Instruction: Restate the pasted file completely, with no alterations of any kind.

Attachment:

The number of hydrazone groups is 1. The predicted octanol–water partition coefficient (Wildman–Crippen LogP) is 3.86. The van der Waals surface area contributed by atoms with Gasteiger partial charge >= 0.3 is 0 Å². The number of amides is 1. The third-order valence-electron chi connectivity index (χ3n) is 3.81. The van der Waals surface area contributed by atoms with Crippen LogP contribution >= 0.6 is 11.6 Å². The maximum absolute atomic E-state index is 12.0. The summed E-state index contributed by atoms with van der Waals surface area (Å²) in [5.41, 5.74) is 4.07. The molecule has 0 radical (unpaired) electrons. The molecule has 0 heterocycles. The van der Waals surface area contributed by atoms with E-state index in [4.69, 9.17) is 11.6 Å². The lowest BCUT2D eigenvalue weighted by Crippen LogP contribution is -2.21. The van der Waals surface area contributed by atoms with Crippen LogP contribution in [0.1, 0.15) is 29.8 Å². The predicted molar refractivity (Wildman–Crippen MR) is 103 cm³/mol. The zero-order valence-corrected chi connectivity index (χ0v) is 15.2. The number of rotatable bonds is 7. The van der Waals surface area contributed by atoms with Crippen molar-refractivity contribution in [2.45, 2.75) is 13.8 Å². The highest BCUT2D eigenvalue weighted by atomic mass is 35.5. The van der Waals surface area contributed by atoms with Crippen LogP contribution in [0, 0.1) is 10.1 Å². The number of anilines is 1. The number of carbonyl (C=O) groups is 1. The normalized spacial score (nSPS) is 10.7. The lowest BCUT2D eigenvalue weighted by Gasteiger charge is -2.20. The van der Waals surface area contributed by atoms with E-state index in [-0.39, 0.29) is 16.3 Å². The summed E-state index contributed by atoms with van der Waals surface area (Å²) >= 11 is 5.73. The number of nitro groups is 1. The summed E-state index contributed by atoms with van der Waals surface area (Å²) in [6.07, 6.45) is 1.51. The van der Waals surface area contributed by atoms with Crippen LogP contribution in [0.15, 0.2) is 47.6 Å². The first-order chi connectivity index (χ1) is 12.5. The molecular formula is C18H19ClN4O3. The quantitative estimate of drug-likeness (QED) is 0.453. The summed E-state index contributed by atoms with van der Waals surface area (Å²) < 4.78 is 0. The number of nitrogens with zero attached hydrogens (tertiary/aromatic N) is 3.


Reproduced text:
The number of hydrazone groups is 1. The predicted octanol–water partition coefficient (Wildman–Crippen LogP) is 3.86. The van der Waals surface area contributed by atoms with Gasteiger partial charge >= 0.3 is 0 Å². The number of amides is 1. The third-order valence-electron chi connectivity index (χ3n) is 3.81. The van der Waals surface area contributed by atoms with Crippen LogP contribution >= 0.6 is 11.6 Å². The maximum absolute atomic E-state index is 12.0. The summed E-state index contributed by atoms with van der Waals surface area (Å²) in [5.41, 5.74) is 4.07. The molecule has 0 radical (unpaired) electrons. The molecule has 0 heterocycles. The van der Waals surface area contributed by atoms with E-state index in [4.69, 9.17) is 11.6 Å². The lowest BCUT2D eigenvalue weighted by Crippen LogP contribution is -2.21. The van der Waals surface area contributed by atoms with Crippen LogP contribution in [0.1, 0.15) is 29.8 Å². The predicted molar refractivity (Wildman–Crippen MR) is 103 cm³/mol. The zero-order valence-corrected chi connectivity index (χ0v) is 15.2. The number of rotatable bonds is 7. The van der Waals surface area contributed by atoms with Crippen molar-refractivity contribution in [2.45, 2.75) is 13.8 Å². The highest BCUT2D eigenvalue weighted by atomic mass is 35.5. The van der Waals surface area contributed by atoms with Crippen LogP contribution in [0, 0.1) is 10.1 Å². The number of anilines is 1. The number of carbonyl (C=O) groups is 1. The normalized spacial score (nSPS) is 10.7. The lowest BCUT2D eigenvalue weighted by Gasteiger charge is -2.20. The van der Waals surface area contributed by atoms with E-state index in [-0.39, 0.29) is 16.3 Å². The summed E-state index contributed by atoms with van der Waals surface area (Å²) >= 11 is 5.73. The number of nitro groups is 1. The summed E-state index contributed by atoms with van der Waals surface area (Å²) in [6.07, 6.45) is 1.51. The van der Waals surface area contributed by atoms with Crippen LogP contribution in [0.15, 0.2) is 47.6 Å². The first-order chi connectivity index (χ1) is 12.5. The molecular formula is C18H19ClN4O3. The quantitative estimate of drug-likeness (QED) is 0.453. The summed E-state index contributed by atoms with van der Waals surface area (Å²) < 4.78 is 0. The number of nitrogens with zero attached hydrogens (tertiary/aromatic N) is 3.